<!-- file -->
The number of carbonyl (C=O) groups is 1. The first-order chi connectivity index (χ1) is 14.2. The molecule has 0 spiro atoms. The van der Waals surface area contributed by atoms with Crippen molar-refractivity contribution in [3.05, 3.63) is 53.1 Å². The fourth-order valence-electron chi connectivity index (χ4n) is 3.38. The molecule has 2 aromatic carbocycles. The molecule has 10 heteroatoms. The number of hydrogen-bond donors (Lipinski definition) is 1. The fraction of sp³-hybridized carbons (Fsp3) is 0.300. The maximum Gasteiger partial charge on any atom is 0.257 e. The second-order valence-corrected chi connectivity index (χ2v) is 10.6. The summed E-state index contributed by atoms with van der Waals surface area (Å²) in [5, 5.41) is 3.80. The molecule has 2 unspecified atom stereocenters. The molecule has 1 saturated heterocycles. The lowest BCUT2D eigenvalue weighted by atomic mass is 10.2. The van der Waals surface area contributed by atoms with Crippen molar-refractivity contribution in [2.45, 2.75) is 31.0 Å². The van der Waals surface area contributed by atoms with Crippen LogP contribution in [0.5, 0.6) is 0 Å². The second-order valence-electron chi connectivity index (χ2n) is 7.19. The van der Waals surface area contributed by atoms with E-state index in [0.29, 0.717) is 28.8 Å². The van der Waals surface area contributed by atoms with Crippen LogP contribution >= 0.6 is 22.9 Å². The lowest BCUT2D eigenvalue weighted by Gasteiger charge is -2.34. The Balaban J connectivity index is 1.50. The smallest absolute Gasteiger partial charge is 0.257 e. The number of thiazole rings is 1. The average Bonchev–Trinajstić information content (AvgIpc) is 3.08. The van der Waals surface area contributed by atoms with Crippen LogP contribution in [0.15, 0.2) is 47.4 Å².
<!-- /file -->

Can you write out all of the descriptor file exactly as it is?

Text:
The number of carbonyl (C=O) groups is 1. The first-order chi connectivity index (χ1) is 14.2. The molecule has 0 spiro atoms. The van der Waals surface area contributed by atoms with Crippen molar-refractivity contribution in [3.05, 3.63) is 53.1 Å². The fourth-order valence-electron chi connectivity index (χ4n) is 3.38. The molecule has 2 aromatic carbocycles. The molecule has 10 heteroatoms. The number of hydrogen-bond donors (Lipinski definition) is 1. The fraction of sp³-hybridized carbons (Fsp3) is 0.300. The maximum Gasteiger partial charge on any atom is 0.257 e. The second-order valence-corrected chi connectivity index (χ2v) is 10.6. The summed E-state index contributed by atoms with van der Waals surface area (Å²) in [5, 5.41) is 3.80. The molecule has 2 unspecified atom stereocenters. The molecule has 1 saturated heterocycles. The lowest BCUT2D eigenvalue weighted by atomic mass is 10.2. The van der Waals surface area contributed by atoms with Crippen molar-refractivity contribution in [2.45, 2.75) is 31.0 Å². The van der Waals surface area contributed by atoms with Crippen LogP contribution in [0.5, 0.6) is 0 Å². The second-order valence-electron chi connectivity index (χ2n) is 7.19. The van der Waals surface area contributed by atoms with E-state index in [0.29, 0.717) is 28.8 Å². The van der Waals surface area contributed by atoms with Crippen LogP contribution >= 0.6 is 22.9 Å². The lowest BCUT2D eigenvalue weighted by Gasteiger charge is -2.34. The Balaban J connectivity index is 1.50. The smallest absolute Gasteiger partial charge is 0.257 e. The number of thiazole rings is 1. The average Bonchev–Trinajstić information content (AvgIpc) is 3.08. The van der Waals surface area contributed by atoms with Crippen LogP contribution in [0.15, 0.2) is 47.4 Å².